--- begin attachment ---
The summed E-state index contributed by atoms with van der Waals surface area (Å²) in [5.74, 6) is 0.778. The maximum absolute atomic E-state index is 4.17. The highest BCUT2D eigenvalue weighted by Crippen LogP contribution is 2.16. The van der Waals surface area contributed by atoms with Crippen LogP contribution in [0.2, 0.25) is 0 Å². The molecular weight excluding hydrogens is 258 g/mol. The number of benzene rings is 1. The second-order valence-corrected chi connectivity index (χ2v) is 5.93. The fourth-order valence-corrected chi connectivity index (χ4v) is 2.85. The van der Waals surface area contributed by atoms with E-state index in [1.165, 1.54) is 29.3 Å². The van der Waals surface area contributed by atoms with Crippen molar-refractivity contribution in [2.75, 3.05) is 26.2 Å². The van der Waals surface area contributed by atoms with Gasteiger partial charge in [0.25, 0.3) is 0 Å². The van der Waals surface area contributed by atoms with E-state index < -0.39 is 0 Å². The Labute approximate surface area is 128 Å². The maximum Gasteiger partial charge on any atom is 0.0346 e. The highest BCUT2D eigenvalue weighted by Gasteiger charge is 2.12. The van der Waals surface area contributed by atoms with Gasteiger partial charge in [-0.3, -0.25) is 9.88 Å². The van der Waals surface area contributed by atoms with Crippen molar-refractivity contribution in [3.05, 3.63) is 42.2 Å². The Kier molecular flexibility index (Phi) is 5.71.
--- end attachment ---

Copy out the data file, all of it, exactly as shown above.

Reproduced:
The summed E-state index contributed by atoms with van der Waals surface area (Å²) in [5.74, 6) is 0.778. The maximum absolute atomic E-state index is 4.17. The highest BCUT2D eigenvalue weighted by Crippen LogP contribution is 2.16. The van der Waals surface area contributed by atoms with Crippen LogP contribution in [0.2, 0.25) is 0 Å². The molecular weight excluding hydrogens is 258 g/mol. The number of benzene rings is 1. The second-order valence-corrected chi connectivity index (χ2v) is 5.93. The fourth-order valence-corrected chi connectivity index (χ4v) is 2.85. The van der Waals surface area contributed by atoms with E-state index in [1.165, 1.54) is 29.3 Å². The van der Waals surface area contributed by atoms with Crippen molar-refractivity contribution in [2.75, 3.05) is 26.2 Å². The van der Waals surface area contributed by atoms with Gasteiger partial charge in [0.25, 0.3) is 0 Å². The van der Waals surface area contributed by atoms with E-state index < -0.39 is 0 Å². The Labute approximate surface area is 128 Å². The maximum Gasteiger partial charge on any atom is 0.0346 e. The highest BCUT2D eigenvalue weighted by Gasteiger charge is 2.12. The van der Waals surface area contributed by atoms with Gasteiger partial charge in [-0.3, -0.25) is 9.88 Å². The van der Waals surface area contributed by atoms with Crippen molar-refractivity contribution in [3.05, 3.63) is 42.2 Å². The Kier molecular flexibility index (Phi) is 5.71.